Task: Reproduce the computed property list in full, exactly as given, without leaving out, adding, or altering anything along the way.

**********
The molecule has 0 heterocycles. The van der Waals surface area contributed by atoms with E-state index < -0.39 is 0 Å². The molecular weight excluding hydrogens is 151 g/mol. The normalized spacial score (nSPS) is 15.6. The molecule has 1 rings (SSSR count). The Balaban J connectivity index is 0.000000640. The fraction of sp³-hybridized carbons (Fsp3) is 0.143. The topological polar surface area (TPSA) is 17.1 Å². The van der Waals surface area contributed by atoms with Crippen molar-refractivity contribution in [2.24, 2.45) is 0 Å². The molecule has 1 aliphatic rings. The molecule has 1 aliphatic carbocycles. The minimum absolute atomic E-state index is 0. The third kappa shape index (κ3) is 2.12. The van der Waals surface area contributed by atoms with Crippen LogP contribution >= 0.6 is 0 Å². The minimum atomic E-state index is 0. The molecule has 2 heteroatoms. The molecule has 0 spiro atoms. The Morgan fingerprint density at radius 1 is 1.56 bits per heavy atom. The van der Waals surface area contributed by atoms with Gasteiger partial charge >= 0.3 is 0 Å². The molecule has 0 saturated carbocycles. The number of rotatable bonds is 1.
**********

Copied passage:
The molecule has 0 heterocycles. The van der Waals surface area contributed by atoms with E-state index < -0.39 is 0 Å². The molecular weight excluding hydrogens is 151 g/mol. The normalized spacial score (nSPS) is 15.6. The molecule has 1 rings (SSSR count). The Balaban J connectivity index is 0.000000640. The fraction of sp³-hybridized carbons (Fsp3) is 0.143. The topological polar surface area (TPSA) is 17.1 Å². The van der Waals surface area contributed by atoms with Crippen molar-refractivity contribution in [2.24, 2.45) is 0 Å². The molecule has 1 aliphatic rings. The molecule has 1 aliphatic carbocycles. The minimum absolute atomic E-state index is 0. The third kappa shape index (κ3) is 2.12. The van der Waals surface area contributed by atoms with Crippen LogP contribution >= 0.6 is 0 Å². The minimum atomic E-state index is 0. The molecule has 2 heteroatoms. The molecule has 0 spiro atoms. The Morgan fingerprint density at radius 1 is 1.56 bits per heavy atom. The van der Waals surface area contributed by atoms with Gasteiger partial charge >= 0.3 is 0 Å². The molecule has 0 saturated carbocycles. The number of rotatable bonds is 1.